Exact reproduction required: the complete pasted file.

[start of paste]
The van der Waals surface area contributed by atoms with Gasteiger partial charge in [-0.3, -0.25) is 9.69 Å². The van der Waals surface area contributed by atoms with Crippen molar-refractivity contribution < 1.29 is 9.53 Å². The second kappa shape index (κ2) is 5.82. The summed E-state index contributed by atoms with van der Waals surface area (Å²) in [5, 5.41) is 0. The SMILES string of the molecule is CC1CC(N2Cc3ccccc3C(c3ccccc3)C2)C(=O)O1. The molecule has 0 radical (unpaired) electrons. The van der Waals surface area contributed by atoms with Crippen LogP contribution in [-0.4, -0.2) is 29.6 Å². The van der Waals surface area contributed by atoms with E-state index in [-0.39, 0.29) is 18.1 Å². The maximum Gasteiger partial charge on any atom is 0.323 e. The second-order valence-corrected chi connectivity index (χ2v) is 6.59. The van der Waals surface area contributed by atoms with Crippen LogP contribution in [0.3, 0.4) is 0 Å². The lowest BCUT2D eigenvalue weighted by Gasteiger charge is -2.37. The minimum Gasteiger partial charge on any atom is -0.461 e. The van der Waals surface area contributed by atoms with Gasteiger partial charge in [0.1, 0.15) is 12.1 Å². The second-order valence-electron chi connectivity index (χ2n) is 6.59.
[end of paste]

The van der Waals surface area contributed by atoms with Gasteiger partial charge in [-0.3, -0.25) is 9.69 Å². The van der Waals surface area contributed by atoms with Crippen molar-refractivity contribution < 1.29 is 9.53 Å². The second kappa shape index (κ2) is 5.82. The summed E-state index contributed by atoms with van der Waals surface area (Å²) in [5, 5.41) is 0. The SMILES string of the molecule is CC1CC(N2Cc3ccccc3C(c3ccccc3)C2)C(=O)O1. The molecule has 0 radical (unpaired) electrons. The van der Waals surface area contributed by atoms with Crippen LogP contribution in [-0.4, -0.2) is 29.6 Å². The van der Waals surface area contributed by atoms with E-state index in [-0.39, 0.29) is 18.1 Å². The maximum Gasteiger partial charge on any atom is 0.323 e. The second-order valence-corrected chi connectivity index (χ2v) is 6.59. The van der Waals surface area contributed by atoms with Crippen LogP contribution in [0.3, 0.4) is 0 Å². The lowest BCUT2D eigenvalue weighted by Gasteiger charge is -2.37. The minimum Gasteiger partial charge on any atom is -0.461 e. The van der Waals surface area contributed by atoms with Gasteiger partial charge in [0.1, 0.15) is 12.1 Å². The second-order valence-electron chi connectivity index (χ2n) is 6.59.